APT41 Used the New MoonBounce UEFI Malware in Targeted Attacks

3 months ago 13

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According to the Kaspersky researchers who discovered it, a new firmware bootkit discovered in the wild demonstrates remarkable advances over previous similar tools. MoonBounce is a harmful implant that hides in a computer’s UEFI firmware in the system’s SPI flash – a storage component external to the hard drive, making it difficult to remove and difficult for proprietary security products to detect. UEFI is a technical specification that aids in the interoperability of computer systems’ operating systems (OS) and firmware software. 

Being able to place malicious code known as a “UEFI bootkit” in the firmware is an ideal approach to avoid detection by antivirus software and other security measures running at the OS level. This has been done before, with the FinFisher malware and the ESPecter backdoor being two recent instances. In general, these tools hijack the boot sequence and initialize it before the operating system’s security components. They are extremely tenacious because they nest in regions that cannot be wiped, such as reserved disk space.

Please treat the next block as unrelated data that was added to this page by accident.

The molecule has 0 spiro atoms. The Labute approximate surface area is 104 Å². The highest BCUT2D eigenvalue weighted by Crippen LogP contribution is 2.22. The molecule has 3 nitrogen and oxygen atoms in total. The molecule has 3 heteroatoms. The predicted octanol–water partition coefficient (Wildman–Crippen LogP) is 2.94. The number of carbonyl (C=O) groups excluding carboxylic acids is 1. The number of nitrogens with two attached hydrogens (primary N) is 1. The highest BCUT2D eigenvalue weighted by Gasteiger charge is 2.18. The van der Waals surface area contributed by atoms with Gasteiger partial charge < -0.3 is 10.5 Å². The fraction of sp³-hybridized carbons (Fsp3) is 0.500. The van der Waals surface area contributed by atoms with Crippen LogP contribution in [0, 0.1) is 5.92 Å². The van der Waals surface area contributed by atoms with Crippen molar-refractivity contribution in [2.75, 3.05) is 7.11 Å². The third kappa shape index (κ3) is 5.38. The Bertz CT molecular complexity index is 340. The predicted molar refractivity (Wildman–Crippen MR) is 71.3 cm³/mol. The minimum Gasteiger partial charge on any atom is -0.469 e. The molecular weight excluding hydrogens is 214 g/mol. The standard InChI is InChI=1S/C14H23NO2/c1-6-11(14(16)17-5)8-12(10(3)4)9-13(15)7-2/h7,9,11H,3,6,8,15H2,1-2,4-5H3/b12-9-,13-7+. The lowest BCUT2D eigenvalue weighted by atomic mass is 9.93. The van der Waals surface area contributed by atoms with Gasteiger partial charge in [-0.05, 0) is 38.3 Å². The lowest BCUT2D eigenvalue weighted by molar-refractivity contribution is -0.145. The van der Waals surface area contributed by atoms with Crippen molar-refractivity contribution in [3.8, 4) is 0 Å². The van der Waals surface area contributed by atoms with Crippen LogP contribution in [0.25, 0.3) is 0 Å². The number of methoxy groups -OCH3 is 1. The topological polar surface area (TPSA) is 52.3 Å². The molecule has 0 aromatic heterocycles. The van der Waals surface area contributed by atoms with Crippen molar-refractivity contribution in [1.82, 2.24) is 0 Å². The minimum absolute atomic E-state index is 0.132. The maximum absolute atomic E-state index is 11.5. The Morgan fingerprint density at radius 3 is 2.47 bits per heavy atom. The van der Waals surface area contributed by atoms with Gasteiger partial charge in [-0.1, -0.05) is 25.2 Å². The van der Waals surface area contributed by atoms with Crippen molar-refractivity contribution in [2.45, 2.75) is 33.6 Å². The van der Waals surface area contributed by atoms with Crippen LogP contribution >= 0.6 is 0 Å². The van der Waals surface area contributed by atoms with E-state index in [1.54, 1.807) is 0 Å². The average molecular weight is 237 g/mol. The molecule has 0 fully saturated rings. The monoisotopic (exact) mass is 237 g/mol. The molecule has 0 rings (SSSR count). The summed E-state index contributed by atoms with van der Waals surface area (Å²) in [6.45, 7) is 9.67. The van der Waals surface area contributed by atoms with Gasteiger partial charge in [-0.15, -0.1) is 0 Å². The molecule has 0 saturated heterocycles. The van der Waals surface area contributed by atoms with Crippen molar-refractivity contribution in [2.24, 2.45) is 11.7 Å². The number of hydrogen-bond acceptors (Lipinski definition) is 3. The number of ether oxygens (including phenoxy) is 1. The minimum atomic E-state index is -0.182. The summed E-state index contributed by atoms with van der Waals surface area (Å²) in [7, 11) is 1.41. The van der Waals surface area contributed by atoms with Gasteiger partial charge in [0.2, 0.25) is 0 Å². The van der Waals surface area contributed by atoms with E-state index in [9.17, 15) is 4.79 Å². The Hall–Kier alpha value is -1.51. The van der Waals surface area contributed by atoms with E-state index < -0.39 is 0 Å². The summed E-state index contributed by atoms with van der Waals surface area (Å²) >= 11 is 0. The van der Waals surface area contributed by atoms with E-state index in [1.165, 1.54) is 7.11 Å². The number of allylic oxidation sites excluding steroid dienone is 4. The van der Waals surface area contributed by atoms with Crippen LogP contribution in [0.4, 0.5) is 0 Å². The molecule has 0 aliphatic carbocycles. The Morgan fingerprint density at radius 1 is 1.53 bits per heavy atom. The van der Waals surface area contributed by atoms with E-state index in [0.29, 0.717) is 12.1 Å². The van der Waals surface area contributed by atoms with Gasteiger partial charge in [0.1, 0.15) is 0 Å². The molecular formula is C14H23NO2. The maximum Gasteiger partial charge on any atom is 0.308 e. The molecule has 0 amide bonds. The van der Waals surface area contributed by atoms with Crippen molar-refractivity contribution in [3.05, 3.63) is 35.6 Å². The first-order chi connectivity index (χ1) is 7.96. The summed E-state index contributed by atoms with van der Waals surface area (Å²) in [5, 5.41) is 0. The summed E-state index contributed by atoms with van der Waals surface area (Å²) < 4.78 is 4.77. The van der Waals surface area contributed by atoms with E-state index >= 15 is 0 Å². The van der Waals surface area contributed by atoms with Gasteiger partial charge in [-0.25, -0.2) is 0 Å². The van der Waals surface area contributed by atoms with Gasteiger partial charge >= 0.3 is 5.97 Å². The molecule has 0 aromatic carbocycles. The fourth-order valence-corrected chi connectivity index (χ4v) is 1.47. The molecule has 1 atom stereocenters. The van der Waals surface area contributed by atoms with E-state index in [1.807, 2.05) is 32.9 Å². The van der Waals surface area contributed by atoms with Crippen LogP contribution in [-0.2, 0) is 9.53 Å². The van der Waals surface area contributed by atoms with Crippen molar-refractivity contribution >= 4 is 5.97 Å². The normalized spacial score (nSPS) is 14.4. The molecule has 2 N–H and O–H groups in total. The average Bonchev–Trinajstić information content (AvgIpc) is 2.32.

“The source of the infection starts with a set of hooks that intercept the execution of several functions in the EFI Boot Services Table, namely AllocatePool, CreateEventEx, and ExitBootServices,” explains Kaspersky in the report. “Those hooks are used to divert the flow of these functions to malicious shellcode that is appended by the attackers to the CORE_DXE image, which in turn sets up additional hooks in subsequent components of the boot chain, namely the Windows loader.” 

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